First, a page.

project their resentment and suspicion onto their winged brothers and sisters. Winged kobolds have a challenge rating of ¼
and can be found in the Monster Manual. They appear in random encounter tables. Nilbog is the name given to a goblin possessed
by the spirit of the goblin trickster god. It arises when goblins form a host with other
goblinoids like bugbears and hobgoblins. Goblins dwell at the bottom of
the goblinoid pecking order but the threat of a nilbog appearing
keeps the stronger goblinoids from inflicting too much cruelty upon the goblins. A nilbog can be placated with comfortable lodging,
good food, and freedom to do as it likes. Hobgoblins try to guard against possible nilbogs
by taking the most obvious goblin candidate, the one who is the crudest and most obnoxious, and giving it the title of “jester.” It’s allowed to misbehave as much as it likes and live in relative luxury in the
hobgoblins’ command center. Nilbogs have ways of turning the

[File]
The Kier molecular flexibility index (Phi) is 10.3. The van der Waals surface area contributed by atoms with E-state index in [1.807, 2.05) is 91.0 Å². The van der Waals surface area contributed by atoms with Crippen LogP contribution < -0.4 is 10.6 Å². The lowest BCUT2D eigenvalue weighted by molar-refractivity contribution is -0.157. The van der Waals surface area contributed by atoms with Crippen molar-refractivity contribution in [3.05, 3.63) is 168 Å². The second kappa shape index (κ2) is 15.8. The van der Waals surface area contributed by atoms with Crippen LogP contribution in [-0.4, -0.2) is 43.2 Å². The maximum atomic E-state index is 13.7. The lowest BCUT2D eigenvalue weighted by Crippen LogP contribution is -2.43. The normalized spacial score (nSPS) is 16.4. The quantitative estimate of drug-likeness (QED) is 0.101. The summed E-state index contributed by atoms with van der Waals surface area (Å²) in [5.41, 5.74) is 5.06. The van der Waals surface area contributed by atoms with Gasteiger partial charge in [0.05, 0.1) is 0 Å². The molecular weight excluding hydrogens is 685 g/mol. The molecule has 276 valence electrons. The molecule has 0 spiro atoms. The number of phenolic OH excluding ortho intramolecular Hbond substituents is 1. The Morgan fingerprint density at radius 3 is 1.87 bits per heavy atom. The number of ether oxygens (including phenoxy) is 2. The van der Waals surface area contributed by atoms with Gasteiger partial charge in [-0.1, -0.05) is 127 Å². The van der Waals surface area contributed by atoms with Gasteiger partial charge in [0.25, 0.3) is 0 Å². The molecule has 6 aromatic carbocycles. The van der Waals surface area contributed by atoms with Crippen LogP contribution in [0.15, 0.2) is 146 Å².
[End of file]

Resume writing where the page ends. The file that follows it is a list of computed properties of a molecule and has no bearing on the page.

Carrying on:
tables against those that attack it but if its host is killed, the nilbog will just
possess another suitable goblin in the area. Nilbogs were introduced in Volo’s Guide to Monsters
and have a challenge rating of 1. The flesh gnawers are an even more
feral and vicious tribe of savage gnolls. They forego using ranged weapons
like spears and longbows and instead rush into battle with nothing but
a pair of shortswords and their ragged teeth. They’re able to dash about the battlefield,
jumping from one hapless victim to the next. Their stat block can be found in Volo’s Guide to Monsters. They have a challenge rating of 1. This particular mini is armed
with a shortsword and a flail. While a flesh gnawer is armed with two shortswords, it’s the gnoll flind that’s known for its magical flail. A flind is a particularly robust and powerful gnoll that serves as the single leader of its warband,